Celebrate · Church Life · Pain · Worship

Worshiping Together from Different Sides of the Church

We hear a lot of talk about how churches should be diverse. How Jesus breaks down the barriers of ethnicity, age, economic status, and academic knowledge. All these things are true, but I think there’s one place we forget to look for diversity within our church service.

We come to the church from different places. I am not speaking of location, but walks of life. What I would really like to focus on is how people can worship together with some coming from a place of loss and another a place of celebration.

Romans 12:15 says  Rejoice with those who rejoice, weep with those who weep.” This is a great verse that I think we need not take lightly. It’s a verse that I like to think through when it comes to worshiping together on Sunday.

What does  it mean to rejoice with those who rejoice and weep with those who weep? I don’t think it’s too complex. I think it means when people are celebrating something in life you need to celebrate with them. The converse means to recognize the hurt with people who are struggling.

There are a lot of times that we are good at this. We see someone hurting and attempt to comfort them. We pray with them, and we asked them how they’re doing. If we find out that there is something that they need, maybe we give it to them.

But it’s not just about comfort, it’s also about taking into consideration how they’re feeling and feel that way with them. If someone has had a great loss and is hurting emotionally we hurt for them and with them. We think through how they are feeling and we take on a small portion of that emotion which allows us to be sympathetic to them and allows us to serve them better.

We also must rejoice with those who rejoice. In some ways I think this may be the harder thing for us to do. Sometimes it’s hard to celebrate with those who are celebrating something that we may never have been able to experience.

Maybe they are getting married and we have never been married. Someone is having a child and we can’t have children. Perhaps they received a new job and we are still unemployed. Regardless, we need to be people who celebrate with those who are celebrating.

So how does this little verse affect the way we worship together? I think it tells us that when we come together on Sunday to corporately worship Jesus, that we need to remember that there are almost always people who are rejoicing and people weeping within our congregation. Any given Sunday there will be people who are going through both of these phases of life.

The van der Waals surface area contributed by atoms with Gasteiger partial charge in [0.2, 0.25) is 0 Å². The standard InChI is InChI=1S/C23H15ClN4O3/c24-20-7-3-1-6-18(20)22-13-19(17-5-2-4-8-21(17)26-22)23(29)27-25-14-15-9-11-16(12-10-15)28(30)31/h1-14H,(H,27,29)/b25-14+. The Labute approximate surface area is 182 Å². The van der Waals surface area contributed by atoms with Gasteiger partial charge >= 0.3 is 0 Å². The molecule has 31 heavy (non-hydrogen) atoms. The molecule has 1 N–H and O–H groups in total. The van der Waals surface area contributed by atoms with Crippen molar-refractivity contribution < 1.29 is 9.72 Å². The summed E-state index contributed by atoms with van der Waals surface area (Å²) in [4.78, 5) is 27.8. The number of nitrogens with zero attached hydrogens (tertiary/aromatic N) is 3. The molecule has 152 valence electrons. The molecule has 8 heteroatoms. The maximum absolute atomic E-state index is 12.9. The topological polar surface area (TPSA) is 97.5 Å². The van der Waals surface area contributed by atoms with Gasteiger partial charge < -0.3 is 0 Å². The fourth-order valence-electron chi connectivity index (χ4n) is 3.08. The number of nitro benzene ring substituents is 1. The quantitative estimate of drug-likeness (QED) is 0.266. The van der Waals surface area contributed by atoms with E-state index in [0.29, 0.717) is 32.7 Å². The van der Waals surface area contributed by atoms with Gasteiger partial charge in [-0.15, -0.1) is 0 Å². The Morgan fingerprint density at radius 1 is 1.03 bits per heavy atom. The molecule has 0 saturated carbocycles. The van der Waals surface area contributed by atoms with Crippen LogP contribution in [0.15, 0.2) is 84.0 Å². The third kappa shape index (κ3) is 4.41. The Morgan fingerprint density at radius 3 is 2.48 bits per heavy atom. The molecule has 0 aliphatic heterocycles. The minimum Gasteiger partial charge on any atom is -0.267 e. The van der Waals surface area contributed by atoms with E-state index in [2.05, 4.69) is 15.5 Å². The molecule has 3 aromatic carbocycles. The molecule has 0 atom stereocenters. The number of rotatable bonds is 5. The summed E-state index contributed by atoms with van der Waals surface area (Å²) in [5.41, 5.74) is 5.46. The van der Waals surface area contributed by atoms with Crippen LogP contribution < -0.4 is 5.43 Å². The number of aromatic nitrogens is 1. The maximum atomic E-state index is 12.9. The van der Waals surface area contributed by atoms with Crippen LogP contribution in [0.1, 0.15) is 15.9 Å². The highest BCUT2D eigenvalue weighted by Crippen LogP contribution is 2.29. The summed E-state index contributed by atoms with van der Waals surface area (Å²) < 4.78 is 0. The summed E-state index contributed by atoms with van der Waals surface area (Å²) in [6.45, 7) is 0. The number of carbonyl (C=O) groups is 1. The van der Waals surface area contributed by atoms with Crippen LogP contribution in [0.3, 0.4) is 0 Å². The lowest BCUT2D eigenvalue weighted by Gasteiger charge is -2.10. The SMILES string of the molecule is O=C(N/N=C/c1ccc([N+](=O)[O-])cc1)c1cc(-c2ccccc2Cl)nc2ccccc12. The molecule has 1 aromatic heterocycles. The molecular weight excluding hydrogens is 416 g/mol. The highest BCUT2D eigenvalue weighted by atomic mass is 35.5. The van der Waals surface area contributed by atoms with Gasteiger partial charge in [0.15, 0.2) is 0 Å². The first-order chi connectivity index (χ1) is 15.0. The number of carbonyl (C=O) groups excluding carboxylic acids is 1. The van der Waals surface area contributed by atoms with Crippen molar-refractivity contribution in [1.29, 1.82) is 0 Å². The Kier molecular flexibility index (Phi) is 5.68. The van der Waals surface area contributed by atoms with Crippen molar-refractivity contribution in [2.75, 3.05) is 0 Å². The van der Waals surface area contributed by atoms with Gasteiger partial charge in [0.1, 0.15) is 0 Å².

So how can we be considerate of one another when some of us are coming from different phases of life? To the person who is celebrating, remember there are those who are weeping. How do we remember that? That there are times when we sing songs of solemn reflection that may not apply to us at that time. Or times when we may be calling out for God‘s provision and mercy when we feel like we have all we need. We need to remember those in want, and those who are hurting.

To those who are weeping, we need to remember that there are those who are celebrating. There may be songs of celebration that bring a bitter taste to our mouth because of the tragedy that we are going through,  but there are those who are celebrating things that God has done in their lives. We need to allow them to celebrate around us, even as we are fighting through the pain.

The practical way we can do this is at church is to sing to one another. Now, of course we come singing to God and Jesus. But we also sing the truths of who God is and what He will do for each of us. … “addressing one another in psalms and hymns and spiritual songs, singing and making melody to the Lord with your heart.” ( Ephesians 5:19) .

This week when you are at church and look around, notice  those who are celebrating and those who are weeping. There will be those who have gained this last week and those who have lost. Let us not be frustrated with the fact that others are not like us. Let us worship together from both sides of the church as one.

Thanks for taking time to read this Maddening Theology post. If you enjoyed this content you can find Pastor Tim’s sermons at www.cornerstoneforestcity.org. You can also join us at 520 Marion St. Browndale, PA 18421 on Sundays at 10:45 AM. To make following the blog easier you can also register. You can also join us on Facebook at Cornerstone Forest City. Also, don’t forget to download our APP on iTunes  or Googleplay.